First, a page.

Malkovich Doesn’t Vote

I want to meet Diablo Cody, the writer behind the sharp, funny and heartfelt movie, "Juno," which premiered last night in Westwood. How she lasers into the lingo of American youth, ‘fer shiz,’ and creates a heroine so dazzlingly fearless and yet completely terrified at the same time, played by Ellen Page, is some feat.  […]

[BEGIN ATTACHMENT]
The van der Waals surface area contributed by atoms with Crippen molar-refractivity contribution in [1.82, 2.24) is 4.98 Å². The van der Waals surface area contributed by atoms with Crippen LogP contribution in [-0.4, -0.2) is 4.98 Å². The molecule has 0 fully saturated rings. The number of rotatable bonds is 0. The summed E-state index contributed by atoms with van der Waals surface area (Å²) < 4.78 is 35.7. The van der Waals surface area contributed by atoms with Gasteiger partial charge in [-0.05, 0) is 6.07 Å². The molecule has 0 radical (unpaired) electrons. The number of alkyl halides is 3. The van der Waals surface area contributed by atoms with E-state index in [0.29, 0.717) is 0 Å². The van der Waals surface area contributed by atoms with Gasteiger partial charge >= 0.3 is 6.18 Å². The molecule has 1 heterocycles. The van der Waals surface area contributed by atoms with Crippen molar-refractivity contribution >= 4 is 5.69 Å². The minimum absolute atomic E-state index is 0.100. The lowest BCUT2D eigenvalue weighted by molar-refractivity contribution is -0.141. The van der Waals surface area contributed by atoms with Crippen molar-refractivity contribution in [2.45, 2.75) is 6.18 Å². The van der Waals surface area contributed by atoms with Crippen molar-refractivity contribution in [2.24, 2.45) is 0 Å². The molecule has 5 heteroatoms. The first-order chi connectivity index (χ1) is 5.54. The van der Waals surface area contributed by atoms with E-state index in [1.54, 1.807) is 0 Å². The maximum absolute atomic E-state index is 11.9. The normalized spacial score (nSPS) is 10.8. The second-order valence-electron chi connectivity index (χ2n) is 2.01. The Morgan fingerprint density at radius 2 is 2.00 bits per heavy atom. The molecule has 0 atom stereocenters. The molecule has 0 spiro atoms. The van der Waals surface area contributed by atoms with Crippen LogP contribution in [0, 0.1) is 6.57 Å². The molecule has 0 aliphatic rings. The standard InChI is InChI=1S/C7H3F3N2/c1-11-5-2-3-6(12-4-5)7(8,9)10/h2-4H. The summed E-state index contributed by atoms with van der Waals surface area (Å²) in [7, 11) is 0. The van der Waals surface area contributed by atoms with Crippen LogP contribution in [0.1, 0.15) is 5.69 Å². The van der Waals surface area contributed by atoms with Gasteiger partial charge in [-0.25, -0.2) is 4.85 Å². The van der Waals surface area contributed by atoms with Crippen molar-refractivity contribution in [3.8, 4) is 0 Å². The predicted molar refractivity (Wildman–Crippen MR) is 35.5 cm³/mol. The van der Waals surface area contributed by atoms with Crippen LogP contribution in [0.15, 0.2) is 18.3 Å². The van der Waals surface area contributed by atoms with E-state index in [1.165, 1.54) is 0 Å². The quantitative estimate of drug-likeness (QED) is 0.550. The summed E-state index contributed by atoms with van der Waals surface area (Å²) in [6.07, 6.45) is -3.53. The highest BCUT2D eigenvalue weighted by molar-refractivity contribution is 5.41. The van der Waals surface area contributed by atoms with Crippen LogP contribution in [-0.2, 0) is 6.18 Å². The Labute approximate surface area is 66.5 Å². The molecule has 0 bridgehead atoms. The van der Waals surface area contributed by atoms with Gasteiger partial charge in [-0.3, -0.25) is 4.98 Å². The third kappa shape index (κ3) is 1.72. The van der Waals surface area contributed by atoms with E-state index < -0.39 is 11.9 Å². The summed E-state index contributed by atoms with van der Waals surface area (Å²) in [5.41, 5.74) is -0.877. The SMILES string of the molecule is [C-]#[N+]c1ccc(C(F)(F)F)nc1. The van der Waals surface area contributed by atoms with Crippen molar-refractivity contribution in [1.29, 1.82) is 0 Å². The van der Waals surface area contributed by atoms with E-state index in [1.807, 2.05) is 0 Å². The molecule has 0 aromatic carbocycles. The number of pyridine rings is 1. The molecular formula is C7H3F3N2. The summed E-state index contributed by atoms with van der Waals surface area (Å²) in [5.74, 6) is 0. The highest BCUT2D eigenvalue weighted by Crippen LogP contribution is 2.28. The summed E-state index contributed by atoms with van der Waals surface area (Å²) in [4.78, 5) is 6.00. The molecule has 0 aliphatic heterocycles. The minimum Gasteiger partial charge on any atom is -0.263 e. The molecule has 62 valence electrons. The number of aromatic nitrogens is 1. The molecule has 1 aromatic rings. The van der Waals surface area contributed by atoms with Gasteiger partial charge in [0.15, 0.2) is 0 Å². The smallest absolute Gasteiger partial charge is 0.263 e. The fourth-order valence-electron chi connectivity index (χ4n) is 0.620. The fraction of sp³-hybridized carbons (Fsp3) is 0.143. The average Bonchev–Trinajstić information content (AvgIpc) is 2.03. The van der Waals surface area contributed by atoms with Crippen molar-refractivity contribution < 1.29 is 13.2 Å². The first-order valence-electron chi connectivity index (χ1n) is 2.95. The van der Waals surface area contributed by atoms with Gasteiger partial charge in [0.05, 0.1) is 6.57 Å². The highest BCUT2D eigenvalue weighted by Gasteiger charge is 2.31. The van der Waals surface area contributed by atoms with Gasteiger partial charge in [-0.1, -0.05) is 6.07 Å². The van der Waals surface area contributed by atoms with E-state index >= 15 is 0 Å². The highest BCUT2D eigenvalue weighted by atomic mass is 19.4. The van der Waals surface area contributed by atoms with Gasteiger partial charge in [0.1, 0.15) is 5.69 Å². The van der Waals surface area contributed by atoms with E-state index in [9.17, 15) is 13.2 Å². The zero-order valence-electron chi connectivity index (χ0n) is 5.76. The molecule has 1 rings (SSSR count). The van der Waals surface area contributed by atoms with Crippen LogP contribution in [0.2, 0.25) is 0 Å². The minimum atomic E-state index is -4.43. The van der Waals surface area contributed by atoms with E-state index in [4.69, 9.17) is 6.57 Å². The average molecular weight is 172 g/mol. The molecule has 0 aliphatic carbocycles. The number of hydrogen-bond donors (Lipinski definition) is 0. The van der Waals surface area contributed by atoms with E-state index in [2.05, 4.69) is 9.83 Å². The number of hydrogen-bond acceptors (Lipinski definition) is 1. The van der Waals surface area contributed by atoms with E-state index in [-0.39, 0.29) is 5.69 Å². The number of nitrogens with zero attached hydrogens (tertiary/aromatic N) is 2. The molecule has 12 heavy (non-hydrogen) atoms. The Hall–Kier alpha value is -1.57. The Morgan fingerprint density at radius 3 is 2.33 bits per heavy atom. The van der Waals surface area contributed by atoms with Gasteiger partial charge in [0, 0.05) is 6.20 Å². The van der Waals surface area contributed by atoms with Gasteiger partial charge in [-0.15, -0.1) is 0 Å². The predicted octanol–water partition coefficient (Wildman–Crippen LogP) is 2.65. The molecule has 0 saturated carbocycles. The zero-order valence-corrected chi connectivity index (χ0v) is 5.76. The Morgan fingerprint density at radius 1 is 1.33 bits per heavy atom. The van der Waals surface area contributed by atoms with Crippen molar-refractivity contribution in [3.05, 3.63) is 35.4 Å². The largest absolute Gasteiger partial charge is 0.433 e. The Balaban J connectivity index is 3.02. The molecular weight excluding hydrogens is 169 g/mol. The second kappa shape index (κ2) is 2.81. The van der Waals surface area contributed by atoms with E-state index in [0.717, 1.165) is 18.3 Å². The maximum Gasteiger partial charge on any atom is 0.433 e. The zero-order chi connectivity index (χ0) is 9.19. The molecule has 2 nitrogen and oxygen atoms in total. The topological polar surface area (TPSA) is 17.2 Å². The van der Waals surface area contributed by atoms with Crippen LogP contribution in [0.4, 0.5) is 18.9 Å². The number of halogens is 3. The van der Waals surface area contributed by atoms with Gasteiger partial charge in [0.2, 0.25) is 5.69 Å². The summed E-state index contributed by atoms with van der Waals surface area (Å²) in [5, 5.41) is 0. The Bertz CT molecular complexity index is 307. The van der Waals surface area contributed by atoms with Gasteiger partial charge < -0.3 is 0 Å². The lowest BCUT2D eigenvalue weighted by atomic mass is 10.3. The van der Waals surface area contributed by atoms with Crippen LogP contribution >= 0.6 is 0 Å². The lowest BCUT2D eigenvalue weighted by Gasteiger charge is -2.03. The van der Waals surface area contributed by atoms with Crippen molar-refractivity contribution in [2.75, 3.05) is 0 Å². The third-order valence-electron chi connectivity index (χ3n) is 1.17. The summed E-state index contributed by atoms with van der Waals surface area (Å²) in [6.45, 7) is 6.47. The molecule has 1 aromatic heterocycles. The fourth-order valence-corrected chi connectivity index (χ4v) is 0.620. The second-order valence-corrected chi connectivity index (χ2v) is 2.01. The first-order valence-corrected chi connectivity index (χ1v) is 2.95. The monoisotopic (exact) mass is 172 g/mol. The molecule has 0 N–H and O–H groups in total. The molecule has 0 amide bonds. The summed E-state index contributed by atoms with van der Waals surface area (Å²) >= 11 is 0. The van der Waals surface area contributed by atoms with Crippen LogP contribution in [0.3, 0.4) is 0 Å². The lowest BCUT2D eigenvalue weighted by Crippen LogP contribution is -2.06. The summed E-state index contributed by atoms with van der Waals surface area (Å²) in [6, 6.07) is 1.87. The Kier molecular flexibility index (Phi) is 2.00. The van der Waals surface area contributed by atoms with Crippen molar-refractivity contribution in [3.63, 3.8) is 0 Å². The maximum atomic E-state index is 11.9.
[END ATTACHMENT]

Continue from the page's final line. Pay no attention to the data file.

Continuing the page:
Juno3I want to meet Diablo Cody, the writer behind the sharp, funny and heartfelt movie, "Juno," which premiered last night in Westwood. How she lasers into the lingo of American youth, ‘fer shiz,’ and creates a heroine so dazzlingly fearless and yet completely terrified at the same time, played by Ellen Page, is some feat.  Juno (Page), more often referred to as "dude," plays a pregnant teenager looking to give up her baby to a yuppie couple (Jason Bateman and Jennifer Garner). Anyway, I didn’t meet Cody (real name Brook, and read David Carr’s great interview with her). Instead, at the premiere I talked to Jason Reitman, the rising (it’s probably fair to say ‘risen’) directing talent who has now made two back to back smart comedies in about two years. "Juno" follows "Thank You for Smoking." That, too, is hard to beat. Some will complain about the Napoleon-Dynamite touches, and the Tenenbaum-ish tone. Stop it. Be grateful for something intelligent and entertaining. Oh, and what’s all that about Malkovich? The actor was a producer of this movie; he educated me for an hour about his political views which, not unexpectedly, are searingly critical of absolutely everybody. That includes both U.S. political parties, the candidates, France, Islam and The New York Times. Also, he told me, he swore off voting in 1972. The movie opens December 14.